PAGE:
After all, it’s used as the basis of all the websites we spend hours on and it powers so many of our everyday transactions. Also, the fact that Sam runs workshops with hundreds of school kids every year who clearly have a better grasp of coding than I do shamed me into wanting to learn more.


    If we don’t make an effort to at least understand coding are we running the risk of being left behind? 

    Surely it’s better to have a grasp on how it all works, especially if your job, like mine, involves working with websites, apps, social media and e-comms and things like Twitter cards and so on already require an element of HTML knowledge.

    Straight after getting home from Thinking Digital I signed up to Codecademy and (on the advice of Seb Lee-Delisle via Twitter – thanks Seb!) also Khan Academy. These are both free online tutorial systems where you can learn the basics of HTML, CSS and other programming languages which I haven’t even heard of yet.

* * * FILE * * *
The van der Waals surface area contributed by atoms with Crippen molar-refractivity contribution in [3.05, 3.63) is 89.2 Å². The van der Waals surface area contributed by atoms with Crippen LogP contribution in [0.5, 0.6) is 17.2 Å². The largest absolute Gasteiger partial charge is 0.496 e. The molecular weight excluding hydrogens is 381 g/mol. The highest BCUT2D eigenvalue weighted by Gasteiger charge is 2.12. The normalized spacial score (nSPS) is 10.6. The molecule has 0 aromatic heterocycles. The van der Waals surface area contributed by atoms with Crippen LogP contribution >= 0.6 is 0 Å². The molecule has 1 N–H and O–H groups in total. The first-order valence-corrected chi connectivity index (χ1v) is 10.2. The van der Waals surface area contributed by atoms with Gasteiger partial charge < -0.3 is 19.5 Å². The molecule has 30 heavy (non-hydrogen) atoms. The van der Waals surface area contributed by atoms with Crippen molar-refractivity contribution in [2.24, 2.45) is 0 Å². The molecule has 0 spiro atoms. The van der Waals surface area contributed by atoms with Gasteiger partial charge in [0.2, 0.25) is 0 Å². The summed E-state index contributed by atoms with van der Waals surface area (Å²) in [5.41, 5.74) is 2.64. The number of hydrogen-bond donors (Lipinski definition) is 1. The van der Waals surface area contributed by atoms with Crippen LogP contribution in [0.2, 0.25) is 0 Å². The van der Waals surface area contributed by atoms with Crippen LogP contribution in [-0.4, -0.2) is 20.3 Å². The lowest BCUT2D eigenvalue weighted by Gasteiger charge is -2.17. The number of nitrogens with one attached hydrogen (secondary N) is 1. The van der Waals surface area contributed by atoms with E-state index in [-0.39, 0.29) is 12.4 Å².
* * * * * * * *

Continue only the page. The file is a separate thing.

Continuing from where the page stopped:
So far I’ve created an animation of my name which moves around when you run your mouse over it. I’ve made a virtual galaxy in which the planets refuse to orbit around the sun. And now I’m half way through coding a replica of the AirBnb website. These are all entry level exercises on the Codecademy website. So far it’s easy to follow and you get to use words like ‘jumbotron’ which is fun.

    For some inspiration and to see what can be achieved with coding plus artistic flair and imagination, visit Seb Lee-Delisle’s website, particularly PixelPyros, the audience controlled virtual fireworks display.

    Also definitely worth checking out is Sam Aaron’s Sonic Pi, a free live coding synth which he uses to teach programming in schools.

    CAPTIONS: Seb Lee-Delisle presenting at Thinking Digital.

    Emma Pybus, PR Consultant, Sarah Hall Consulting Ltd. 

    Thinking Digital - team take outs

      We had the privilege of providing PR support to Thinking Digital this year.

    Two of the team attended. Here's PR Consultant David Brookbank's take on day two of the conference. 

    One of the best things about attending conferences is the ability to switch your brain off from your day-to-day routine and just learn. 

    I, like many other people, am guilty of not giving myself enough thinking time but for one day I put my brain in the capable hands of Herb Kim and his team of speakers at the final day of the Thinking Digital 2015 conference.

    As a PR and marketer I went expecting lots of inspirational thoughts and ideas about how I can use digital technologies to better serve my clients.